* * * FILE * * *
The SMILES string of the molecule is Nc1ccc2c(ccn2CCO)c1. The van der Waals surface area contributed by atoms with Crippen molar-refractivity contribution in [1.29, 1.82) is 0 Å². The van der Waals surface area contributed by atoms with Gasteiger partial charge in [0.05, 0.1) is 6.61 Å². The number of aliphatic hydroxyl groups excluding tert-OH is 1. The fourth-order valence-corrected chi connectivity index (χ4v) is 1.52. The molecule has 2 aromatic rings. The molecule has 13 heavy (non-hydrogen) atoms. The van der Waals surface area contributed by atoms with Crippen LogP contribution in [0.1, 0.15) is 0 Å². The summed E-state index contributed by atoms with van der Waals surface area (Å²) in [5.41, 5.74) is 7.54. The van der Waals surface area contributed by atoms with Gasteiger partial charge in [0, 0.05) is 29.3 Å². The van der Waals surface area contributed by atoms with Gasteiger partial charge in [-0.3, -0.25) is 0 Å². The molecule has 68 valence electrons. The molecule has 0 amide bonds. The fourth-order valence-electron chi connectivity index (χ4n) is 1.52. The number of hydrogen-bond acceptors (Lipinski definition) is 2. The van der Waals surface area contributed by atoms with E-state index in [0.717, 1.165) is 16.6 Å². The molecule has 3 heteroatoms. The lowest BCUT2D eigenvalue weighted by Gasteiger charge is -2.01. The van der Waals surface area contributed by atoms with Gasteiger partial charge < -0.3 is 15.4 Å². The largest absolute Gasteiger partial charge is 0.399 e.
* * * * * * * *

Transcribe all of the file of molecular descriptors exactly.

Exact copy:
The SMILES string of the molecule is Nc1ccc2c(ccn2CCO)c1. The van der Waals surface area contributed by atoms with Crippen molar-refractivity contribution in [1.29, 1.82) is 0 Å². The van der Waals surface area contributed by atoms with Gasteiger partial charge in [0.05, 0.1) is 6.61 Å². The number of aliphatic hydroxyl groups excluding tert-OH is 1. The fourth-order valence-corrected chi connectivity index (χ4v) is 1.52. The molecule has 2 aromatic rings. The molecule has 13 heavy (non-hydrogen) atoms. The van der Waals surface area contributed by atoms with Crippen LogP contribution in [0.1, 0.15) is 0 Å². The summed E-state index contributed by atoms with van der Waals surface area (Å²) in [5.41, 5.74) is 7.54. The van der Waals surface area contributed by atoms with Gasteiger partial charge in [0, 0.05) is 29.3 Å². The van der Waals surface area contributed by atoms with Gasteiger partial charge in [-0.3, -0.25) is 0 Å². The molecule has 68 valence electrons. The molecule has 0 amide bonds. The fourth-order valence-electron chi connectivity index (χ4n) is 1.52. The number of hydrogen-bond acceptors (Lipinski definition) is 2. The van der Waals surface area contributed by atoms with E-state index in [0.717, 1.165) is 16.6 Å². The molecule has 3 heteroatoms. The lowest BCUT2D eigenvalue weighted by Gasteiger charge is -2.01. The van der Waals surface area contributed by atoms with Gasteiger partial charge < -0.3 is 15.4 Å². The largest absolute Gasteiger partial charge is 0.399 e.